Cents and Tokens
A common problem with precious metal coins was their high denomination, which made them unfit for small transactions. This tended to keep a majority of the population isolated from the currency and created a double economy, in which the segment with access to the currency undertook commerce and large operations, while the other one received payment in kind for their work or goods. However, since the mid-19th century, the owners of country estates and mining camps created their own means or payment (tokens), valid only within their premises, to pay their workers. As the latter consumed virtually nothing outside the estates or camps, they did not require any other currency. Tokens were made of rubber or metal and were difficult to counterfeit.
The National Mint
The National Mint stands on the same land where it was built after the great earthquake of 1746. With Independence, the Lima Mint became the National Mint. The building also hosted the Court of Accounts, in charge of supervising government finances. The latter has been restored several times, preserving the original style of 18th-century master builders Marcos Luis Godines and Salvador de la Villa. In 1943 the National Mint came under the administration of the BCRP and in 1972 it was officially declared part of Peru’s National Heritage.
In its fourth centennial, the National Mint issued a series of gold, silver, and brass commemorative sol coins. The reverse shows a pattern reminiscent of the first coin ever minted in Peru, known as Columnaria de Rincón.
Carvers (talladores) and engravers (grabadores) are key mint members. They are in charge of designing and giving artistic value to coins and medals. Armando Pareja (Huancavelica 1901 – Lima 1984) and Raymond Pelletier (France 1907 – Lima 1958) were outstanding artists that designed most of the coins showcased in this room.
The First Sol de Oro Bills
The sol de oro remained in circulation for over half a century, more than both the Peruvian pound (33 years) and the peso of the early republic (42 years). This room shows the first sol de oro bills, with denominations from one to 500, which circulated between the 1930s and the 1960s. The first issuances preserved the effigies from the Peruvian pound (the shepherdess and the rubber worker) to facilitate public acceptance of the new currency. In the 1950s the latter images were changed for the Sitting Liberty, represented by a woman surrounded by the symbols of the French revolution.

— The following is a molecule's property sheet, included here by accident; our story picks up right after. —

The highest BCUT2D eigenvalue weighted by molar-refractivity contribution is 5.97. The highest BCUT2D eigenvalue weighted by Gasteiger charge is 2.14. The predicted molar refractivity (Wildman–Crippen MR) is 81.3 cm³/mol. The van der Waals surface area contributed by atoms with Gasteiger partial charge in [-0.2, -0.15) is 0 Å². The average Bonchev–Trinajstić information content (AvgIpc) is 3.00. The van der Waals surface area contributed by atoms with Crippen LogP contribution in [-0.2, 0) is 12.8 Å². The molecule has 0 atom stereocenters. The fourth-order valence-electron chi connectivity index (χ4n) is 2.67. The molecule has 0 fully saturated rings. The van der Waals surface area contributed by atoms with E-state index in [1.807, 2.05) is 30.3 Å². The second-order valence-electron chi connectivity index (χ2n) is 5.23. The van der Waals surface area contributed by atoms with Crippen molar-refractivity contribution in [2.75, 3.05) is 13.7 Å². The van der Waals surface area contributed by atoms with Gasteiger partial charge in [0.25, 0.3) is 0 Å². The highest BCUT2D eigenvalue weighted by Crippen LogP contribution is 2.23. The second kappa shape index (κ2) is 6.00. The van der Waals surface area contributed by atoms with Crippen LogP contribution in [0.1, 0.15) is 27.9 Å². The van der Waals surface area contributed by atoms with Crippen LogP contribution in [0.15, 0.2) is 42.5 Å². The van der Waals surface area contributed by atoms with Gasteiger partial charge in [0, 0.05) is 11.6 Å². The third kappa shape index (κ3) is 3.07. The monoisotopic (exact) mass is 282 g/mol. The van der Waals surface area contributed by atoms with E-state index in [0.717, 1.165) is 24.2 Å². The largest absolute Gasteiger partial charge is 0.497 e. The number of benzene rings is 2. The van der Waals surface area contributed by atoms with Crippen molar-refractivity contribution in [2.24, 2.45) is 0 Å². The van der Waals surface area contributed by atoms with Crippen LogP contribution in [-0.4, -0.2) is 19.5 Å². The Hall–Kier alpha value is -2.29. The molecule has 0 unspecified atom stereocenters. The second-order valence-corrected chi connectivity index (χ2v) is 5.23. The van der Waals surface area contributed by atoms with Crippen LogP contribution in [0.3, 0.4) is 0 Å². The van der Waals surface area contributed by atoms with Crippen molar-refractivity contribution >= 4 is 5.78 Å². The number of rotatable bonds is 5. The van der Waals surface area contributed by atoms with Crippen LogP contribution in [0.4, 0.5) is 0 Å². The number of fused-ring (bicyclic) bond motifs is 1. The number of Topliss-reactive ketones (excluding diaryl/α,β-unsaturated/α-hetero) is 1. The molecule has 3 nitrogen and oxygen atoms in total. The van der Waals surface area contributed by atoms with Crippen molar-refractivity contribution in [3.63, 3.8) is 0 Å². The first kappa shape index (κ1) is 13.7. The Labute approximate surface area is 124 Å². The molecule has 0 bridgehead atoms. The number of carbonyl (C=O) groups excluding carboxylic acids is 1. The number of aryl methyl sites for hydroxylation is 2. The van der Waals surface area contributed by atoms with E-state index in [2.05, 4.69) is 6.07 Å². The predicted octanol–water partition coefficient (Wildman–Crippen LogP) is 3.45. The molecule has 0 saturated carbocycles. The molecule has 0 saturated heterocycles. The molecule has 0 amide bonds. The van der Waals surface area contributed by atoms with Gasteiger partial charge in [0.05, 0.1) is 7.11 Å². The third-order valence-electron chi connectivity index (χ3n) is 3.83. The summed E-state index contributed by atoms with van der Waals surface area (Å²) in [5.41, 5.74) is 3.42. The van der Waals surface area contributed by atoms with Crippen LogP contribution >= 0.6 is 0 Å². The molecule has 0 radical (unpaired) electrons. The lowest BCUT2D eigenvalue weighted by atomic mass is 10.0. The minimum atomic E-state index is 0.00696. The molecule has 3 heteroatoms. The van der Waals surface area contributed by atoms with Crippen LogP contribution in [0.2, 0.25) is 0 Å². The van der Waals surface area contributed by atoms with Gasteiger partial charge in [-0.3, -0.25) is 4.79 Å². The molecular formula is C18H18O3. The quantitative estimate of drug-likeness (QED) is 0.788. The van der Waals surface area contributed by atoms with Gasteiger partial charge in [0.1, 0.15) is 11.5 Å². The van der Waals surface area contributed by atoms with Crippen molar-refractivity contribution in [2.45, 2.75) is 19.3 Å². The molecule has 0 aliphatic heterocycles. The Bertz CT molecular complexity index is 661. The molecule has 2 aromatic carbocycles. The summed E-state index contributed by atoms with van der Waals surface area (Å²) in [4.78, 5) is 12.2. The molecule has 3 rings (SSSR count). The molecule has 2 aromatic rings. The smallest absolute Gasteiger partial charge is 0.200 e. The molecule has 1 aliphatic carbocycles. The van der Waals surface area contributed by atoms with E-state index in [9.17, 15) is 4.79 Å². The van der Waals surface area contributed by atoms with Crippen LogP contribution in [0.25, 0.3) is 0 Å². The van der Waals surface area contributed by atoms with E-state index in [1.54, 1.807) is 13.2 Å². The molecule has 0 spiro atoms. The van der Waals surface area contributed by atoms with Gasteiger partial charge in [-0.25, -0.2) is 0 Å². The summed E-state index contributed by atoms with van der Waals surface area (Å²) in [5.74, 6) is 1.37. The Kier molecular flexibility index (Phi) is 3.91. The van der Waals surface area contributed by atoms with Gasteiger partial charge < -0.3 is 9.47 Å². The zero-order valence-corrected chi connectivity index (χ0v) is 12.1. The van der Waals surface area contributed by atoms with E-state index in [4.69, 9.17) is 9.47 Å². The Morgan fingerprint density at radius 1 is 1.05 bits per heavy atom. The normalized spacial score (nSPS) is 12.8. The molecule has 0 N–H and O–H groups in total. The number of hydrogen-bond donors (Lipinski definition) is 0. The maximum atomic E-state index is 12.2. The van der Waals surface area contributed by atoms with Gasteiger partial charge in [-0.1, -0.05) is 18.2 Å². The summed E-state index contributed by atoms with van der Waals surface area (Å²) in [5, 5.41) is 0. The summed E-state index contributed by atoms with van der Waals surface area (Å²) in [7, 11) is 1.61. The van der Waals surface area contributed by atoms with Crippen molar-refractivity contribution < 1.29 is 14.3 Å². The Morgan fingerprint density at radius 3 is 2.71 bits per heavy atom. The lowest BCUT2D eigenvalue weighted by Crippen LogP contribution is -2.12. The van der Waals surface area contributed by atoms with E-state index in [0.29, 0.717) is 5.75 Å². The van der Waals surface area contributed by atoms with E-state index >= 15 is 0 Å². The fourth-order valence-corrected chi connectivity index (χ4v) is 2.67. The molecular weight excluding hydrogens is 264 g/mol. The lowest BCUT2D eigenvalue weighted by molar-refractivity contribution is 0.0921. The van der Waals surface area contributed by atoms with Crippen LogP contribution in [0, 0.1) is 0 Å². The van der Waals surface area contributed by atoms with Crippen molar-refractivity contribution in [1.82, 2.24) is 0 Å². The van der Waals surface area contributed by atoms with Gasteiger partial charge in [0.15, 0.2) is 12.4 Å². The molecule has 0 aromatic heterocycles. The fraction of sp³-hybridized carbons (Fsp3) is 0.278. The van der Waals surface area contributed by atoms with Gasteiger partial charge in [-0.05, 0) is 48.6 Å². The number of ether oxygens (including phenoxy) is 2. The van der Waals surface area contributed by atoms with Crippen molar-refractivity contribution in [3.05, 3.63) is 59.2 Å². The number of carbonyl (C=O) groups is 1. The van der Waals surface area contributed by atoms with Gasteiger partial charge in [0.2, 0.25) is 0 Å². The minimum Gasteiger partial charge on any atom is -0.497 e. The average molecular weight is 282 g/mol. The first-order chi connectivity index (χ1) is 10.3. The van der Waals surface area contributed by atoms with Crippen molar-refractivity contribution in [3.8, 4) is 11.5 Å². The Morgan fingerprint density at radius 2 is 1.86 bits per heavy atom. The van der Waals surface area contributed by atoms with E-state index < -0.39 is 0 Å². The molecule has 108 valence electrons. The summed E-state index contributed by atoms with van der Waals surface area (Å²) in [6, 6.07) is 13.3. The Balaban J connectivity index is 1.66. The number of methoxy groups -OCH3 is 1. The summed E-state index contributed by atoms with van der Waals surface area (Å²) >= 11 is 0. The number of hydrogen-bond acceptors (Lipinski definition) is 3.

Between the 1940s and the 1960s, the highest denomination was 500 soles, exceeding by far the minimum wage (60 soles in 1950-1956). Once the problems created by the Great Depression had been left behind, in the 1930s Peru enjoyed an export boom based on cotton, sugar, copper, and oil. After WWII, fisheries and in particular fishmeal became important export items.
Sol de Oro Bills During the Military Government
A new series of sol de oro bills was issued at the beginning of the 1968-1980 military regime, with denominations from 5 to 1,000 soles. The Sitting Liberty was dropped for the effigies of Peruvian heroes, including Indian and mestizo figures like Inca Emperor Pachacútec (5 soles), writer Garcilaso de la Vega (10 soles), and 18th-century revolutionary leader Túpac Amaru II (50 soles). Physician and geographer Hipólito Unanue, Presidents Ramón Castilla and Nicolás de Piérola, and War of the Pacific heroes Miguel Grau and Francisco Bolognesi featured in the 100, 200, 500 and 1,000 soles bills, respectively.
The 1960s brought an interruption of the export boom, which resulted in a strong devaluation of the sol in 1967-1968. At the time of the creation of the sol, the exchange rate was around four soles to the U.S. dollar, but it increase gradually over the years, reaching 43 soles to the U.S. dollar in 1968. The appearance of the 1,000 soles bill in 1968 reflected the currency’s loss of purchasing power. Additionally, coins disappeared from circulation, as their metal value grew above their nominal value. Anecdotally, during the coin shortage businesses used small merchandises, like matchboxes and sweets, to give change.
End of the Sol de Oro
Economic deterioration accelerated in the 1980s. Widespread subsidies and a swelling public payroll led to large fiscal deficits. It became common practice to cover the latter with money issuances that seriously eroded the sol’s purchasing power. The public sought refuge in the U.S. dollar, which became a sort of de facto currency. At the end of President Fernando Belaúnde’s second term (1985), annual inflation was above 100% (i.e., prices doubled each year). The currency depreciated dramatically against the U.S. dollar in 1980-1985 (from 300 to 13,000 soles to the U.S. dollar). The metal currency practically disappeared. This room shows the last sol coins. Small metal disks reached a face value of 500 soles: they could not be made larger, as the value of the metal in them would have been higher than the coins’ denomination. Finally, in 1985, the inti was created to replace the sol.